There were two distinct European sporting traditions: sports, specifically athletics and team games, as a way to test individual skills and character; and sports as a mass spectacle, to forge unity and promote a cultish kind of beauty, often involving pagan rites—torchlight parades and so on. As one might have guessed, the former was Anglo-Saxon in origin, the latter German. The British were cricketers and athletes, the Germans preferred gymnastics, or, as they called the art of body contortions, Turnen. Turnen was an expression of Germanness (Deutschtum). The word Turnen was coined by the so-called Turnvater, Friedrich Ludwig Jahn (1778–1852).

The Turnvater was a patriot spurred into action by Napoleon’s occupation of Germany. His Turnbewegung was part of an effort to unify the German nation. Clubs were formed and eventually great festivals held on special Turndays, when turners demonstrated their loyalty to the Second Reich in the form of mass calisthenics. Turners were contemptuous of the kind of sports enjoyed by decadent Anglo-Saxons. The turners, writes Mandell, “claimed that sport was an alien infection that might damage the integral structure of robust German culture.” Jahn, apart from being responsible for the physical torture of generations of continental children (my father’s back never quite recovered from his childhood contortions), has left his mark on sports to this day: he was the inventor of the rings, the pommel horse, and the parallel bars.

Turnen was closely linked to a wider movement in Germany, a neoclassical cult of physical beauty called the Nordische Freikörperkultur (NFKK), which reached its apotheosis around about the time of Hitler’s Olympics in 1936. Body culture involved much healthy nudity and well-oiled heroic posturing. Leni Riefenstahl’s films, of the Berlin Olympics especially but also Triumph of the Will, about the Nuremberg rally, are the perfect documents of this sort of thing. Riefenstahl, inspired by generations of German romantics, was big on harmony with nature, in woods or on lonely mountaintops, preferably at dusk. When the young men in her films are not harmonizing with nature, they march, perform great physical feats, or indulge in healthy horseplay, yodeling with pleasure as they beat each other with twigs in the sauna bath. Riefenstahl’s employers liked these young men to be blond, but the film-maker herself was as much drawn to the physical perfection of Jesse Owens as to “healthy SA men” of the Third Reich.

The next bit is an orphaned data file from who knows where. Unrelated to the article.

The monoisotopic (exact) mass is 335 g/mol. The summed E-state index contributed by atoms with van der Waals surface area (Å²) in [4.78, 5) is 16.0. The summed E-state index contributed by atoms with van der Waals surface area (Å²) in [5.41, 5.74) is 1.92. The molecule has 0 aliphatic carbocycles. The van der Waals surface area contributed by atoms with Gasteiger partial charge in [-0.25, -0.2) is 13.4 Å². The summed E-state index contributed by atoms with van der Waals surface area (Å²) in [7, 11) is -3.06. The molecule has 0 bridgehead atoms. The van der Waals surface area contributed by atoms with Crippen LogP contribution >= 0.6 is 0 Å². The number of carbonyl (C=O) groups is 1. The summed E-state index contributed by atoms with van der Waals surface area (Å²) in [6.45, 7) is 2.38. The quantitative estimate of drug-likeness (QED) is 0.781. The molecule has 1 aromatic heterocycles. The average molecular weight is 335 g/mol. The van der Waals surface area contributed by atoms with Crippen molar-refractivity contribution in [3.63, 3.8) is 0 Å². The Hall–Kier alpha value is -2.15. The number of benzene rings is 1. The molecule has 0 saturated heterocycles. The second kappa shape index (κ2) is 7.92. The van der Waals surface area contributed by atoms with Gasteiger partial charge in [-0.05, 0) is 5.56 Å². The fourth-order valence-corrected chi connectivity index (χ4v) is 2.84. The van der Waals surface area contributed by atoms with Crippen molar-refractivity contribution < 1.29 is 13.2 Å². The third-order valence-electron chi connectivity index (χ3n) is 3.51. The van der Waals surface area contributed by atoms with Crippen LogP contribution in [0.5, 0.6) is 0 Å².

The groundwork for Hitler’s, Stalin’s, Sukarno’s, Mussolini’s, Kim Il Sung’s, and, yes, South Korean monuments, in stone or in the flesh (the difference is not always easy to detect), was laid by eighteenth-century neoclassicists, such as the artist Jacques-Louis David (1748–1825). This propagandist for the French Revolution reacted against the effete rococo style of the ancien régime. Riefenstahl’s marching men in their high boots (or athletic singlets), and their expressions of steely determination, are the heroic neoclassical images come to life. The aesthetic, then, was not uniquely German in origin. But the link with mass sports events was certainly German. And the peculiarly Teutonic link with the Olympic idea is suggested by the title of a book, first published in 1924 but reissued in an expanded version in 1936: Mensch und Sonne, Arischolympische Geist (“Man and Sun, the Aryan Olympic Spirit”). It was written by one Hans Süren, the inventer of a special rubber penis-holder. Süren liked to be photographed in the nude, slapping boxing bags or engaging in other such manly gestures. His inspiration, he wrote, was Hitler’s Mein Kampf.3